The Missouri Satellite (M-SAT) team at Missouri University of Science and Technology has been chosen as one of 11 teams nationwide to compete in the Air Force Research Laboratory’s Nanosat 6 competition. The winning team will eventually see its spacecraft launched into orbit.
The Missouri S&T team has been granted $110,000 from the Air Force Research Laboratory (AFRL) to build and develop the team’s two microsatellites, Missouri Rolla Satellite (MR-SAT) and Missouri Rolla Second Satellite (MRS-SAT). The satellites are designed to launch as a single unit, then separate and maintain a specific flight formation.
The M-SAT team, consisting of 43 engineering and science majors, plans to implement a recently developed orbit controller and a low-cost communication system between the two satellites, which will be put through a series of tests and simulations.
In 2007, the M-SAT team competed for the first time in the Nanosat competition, placing third.
For the upcoming competition, the team is improving upon flight software and thruster design. They are also keeping better documentation of the process.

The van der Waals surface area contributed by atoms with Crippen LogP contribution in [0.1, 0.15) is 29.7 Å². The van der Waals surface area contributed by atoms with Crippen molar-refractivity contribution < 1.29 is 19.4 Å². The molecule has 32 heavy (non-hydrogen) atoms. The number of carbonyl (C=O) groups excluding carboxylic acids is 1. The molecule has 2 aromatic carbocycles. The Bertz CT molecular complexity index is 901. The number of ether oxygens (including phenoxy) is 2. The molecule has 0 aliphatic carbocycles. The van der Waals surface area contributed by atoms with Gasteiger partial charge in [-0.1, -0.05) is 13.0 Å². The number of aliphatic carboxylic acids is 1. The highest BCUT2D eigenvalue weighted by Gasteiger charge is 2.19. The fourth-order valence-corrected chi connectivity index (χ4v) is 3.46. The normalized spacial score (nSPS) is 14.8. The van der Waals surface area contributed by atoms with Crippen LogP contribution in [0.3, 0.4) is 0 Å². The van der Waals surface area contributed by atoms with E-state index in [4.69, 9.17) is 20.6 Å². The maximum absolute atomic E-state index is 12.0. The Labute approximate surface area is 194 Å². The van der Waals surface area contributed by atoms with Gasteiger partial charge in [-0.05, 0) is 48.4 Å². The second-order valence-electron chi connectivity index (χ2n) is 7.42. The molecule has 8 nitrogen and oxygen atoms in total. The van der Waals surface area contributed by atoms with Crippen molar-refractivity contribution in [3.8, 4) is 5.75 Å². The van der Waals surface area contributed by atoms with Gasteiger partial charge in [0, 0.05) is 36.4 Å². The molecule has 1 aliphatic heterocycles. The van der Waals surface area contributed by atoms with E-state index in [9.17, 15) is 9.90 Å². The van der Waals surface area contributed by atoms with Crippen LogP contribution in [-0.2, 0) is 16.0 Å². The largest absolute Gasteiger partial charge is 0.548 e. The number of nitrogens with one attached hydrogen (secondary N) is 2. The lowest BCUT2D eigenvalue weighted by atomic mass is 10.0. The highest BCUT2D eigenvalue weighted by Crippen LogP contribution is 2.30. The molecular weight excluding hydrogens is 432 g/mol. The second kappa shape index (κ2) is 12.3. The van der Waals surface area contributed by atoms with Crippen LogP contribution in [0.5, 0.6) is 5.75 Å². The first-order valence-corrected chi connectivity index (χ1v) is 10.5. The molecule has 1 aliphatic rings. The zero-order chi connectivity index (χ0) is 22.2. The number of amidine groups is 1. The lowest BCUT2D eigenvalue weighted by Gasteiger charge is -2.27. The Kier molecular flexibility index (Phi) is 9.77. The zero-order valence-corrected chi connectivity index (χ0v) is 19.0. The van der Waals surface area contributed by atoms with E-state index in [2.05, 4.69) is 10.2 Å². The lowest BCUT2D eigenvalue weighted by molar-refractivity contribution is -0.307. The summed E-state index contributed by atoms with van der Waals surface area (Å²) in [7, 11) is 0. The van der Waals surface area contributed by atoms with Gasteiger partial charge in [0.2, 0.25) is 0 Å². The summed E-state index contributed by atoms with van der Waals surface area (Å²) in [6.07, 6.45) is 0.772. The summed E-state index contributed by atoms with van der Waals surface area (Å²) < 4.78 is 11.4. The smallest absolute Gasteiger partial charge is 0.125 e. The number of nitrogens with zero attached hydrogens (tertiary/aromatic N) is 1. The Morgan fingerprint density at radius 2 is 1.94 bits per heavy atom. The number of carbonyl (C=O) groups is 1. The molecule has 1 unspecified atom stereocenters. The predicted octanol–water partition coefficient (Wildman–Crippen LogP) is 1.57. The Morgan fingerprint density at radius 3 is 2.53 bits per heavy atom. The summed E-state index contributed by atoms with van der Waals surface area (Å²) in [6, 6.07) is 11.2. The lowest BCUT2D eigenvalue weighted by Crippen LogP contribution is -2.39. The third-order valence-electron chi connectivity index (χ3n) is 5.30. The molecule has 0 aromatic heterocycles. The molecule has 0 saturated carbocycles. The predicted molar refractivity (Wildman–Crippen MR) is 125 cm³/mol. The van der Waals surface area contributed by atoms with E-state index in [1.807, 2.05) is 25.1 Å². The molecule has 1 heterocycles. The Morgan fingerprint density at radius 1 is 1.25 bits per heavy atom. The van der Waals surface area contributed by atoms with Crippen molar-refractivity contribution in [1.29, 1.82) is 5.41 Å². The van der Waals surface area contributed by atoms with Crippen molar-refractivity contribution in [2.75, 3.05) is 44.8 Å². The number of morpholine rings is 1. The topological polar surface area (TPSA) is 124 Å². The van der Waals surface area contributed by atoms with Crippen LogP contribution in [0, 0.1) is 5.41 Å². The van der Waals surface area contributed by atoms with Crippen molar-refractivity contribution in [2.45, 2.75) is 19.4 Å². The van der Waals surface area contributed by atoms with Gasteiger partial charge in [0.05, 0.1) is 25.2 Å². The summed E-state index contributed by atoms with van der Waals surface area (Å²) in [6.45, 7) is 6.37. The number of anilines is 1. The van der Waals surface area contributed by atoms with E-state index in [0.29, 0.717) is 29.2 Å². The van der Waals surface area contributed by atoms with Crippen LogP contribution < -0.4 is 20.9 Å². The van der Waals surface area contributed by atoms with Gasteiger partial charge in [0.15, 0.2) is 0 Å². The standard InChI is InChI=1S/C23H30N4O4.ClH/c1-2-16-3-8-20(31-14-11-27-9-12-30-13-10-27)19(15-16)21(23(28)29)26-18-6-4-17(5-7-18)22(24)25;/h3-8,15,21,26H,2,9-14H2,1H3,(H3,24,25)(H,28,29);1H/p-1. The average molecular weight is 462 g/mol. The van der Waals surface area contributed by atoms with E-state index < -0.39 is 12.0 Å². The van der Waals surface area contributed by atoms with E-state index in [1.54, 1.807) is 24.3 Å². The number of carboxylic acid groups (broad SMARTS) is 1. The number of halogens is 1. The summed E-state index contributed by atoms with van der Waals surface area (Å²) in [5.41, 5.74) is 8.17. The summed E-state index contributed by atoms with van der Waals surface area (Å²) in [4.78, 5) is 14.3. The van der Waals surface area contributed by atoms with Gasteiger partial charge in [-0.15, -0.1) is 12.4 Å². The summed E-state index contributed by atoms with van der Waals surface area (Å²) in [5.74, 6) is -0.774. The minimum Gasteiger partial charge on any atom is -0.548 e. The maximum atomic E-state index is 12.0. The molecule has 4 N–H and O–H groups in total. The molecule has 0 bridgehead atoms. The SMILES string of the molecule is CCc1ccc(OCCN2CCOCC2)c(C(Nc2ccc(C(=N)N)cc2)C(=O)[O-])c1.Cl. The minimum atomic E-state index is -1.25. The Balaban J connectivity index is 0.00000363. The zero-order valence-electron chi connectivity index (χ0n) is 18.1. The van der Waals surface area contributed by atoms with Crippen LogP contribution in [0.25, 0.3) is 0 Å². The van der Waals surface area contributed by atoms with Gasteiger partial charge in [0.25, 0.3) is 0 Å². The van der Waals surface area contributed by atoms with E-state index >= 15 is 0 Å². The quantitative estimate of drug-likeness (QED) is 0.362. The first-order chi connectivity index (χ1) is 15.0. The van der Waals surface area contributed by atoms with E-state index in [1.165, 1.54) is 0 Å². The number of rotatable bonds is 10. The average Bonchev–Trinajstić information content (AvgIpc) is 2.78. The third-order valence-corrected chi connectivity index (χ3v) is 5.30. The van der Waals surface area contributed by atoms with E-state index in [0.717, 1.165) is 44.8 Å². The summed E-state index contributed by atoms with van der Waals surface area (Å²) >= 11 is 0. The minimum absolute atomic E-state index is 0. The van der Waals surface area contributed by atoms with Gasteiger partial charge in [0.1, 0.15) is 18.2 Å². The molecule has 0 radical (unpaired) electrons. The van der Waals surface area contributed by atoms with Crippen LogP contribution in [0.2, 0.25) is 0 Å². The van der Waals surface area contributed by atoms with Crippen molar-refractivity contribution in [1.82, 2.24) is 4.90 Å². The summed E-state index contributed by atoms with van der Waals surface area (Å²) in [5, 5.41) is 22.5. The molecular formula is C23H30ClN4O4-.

Dr. Hank Pernicka is the team’s faculty advisor. “The key to winning a Nanosat competition is to demonstrate to AFRL that the mission has a high likelihood of success,” says Pernicka, an associate professor of mechanical and aerospace engineering at S&T.
Five reviews will be conducted on the progress of the satellites. The first review, to be conducted this week, will examine the mission concept and verify the capabilities of the spacecraft. The final Flight Competition Review, where each team will power up a fully assembled spacecraft and computer control system, won’t occur until January 2011.
The winning team’s satellite will be sponsored by the AFRL to be launched simultaneously with a larger Department of Defense spacecraft into low Earth orbit.
Other universities competing in the Nanosat 6 competition include Cornell University, Massachusetts Institute of Technology, Georgia Tech and Washington University in St. Louis.
“This makes for a very challenging opportunity for the M-SAT team,” says Pernicka, “but we plan to win this time.”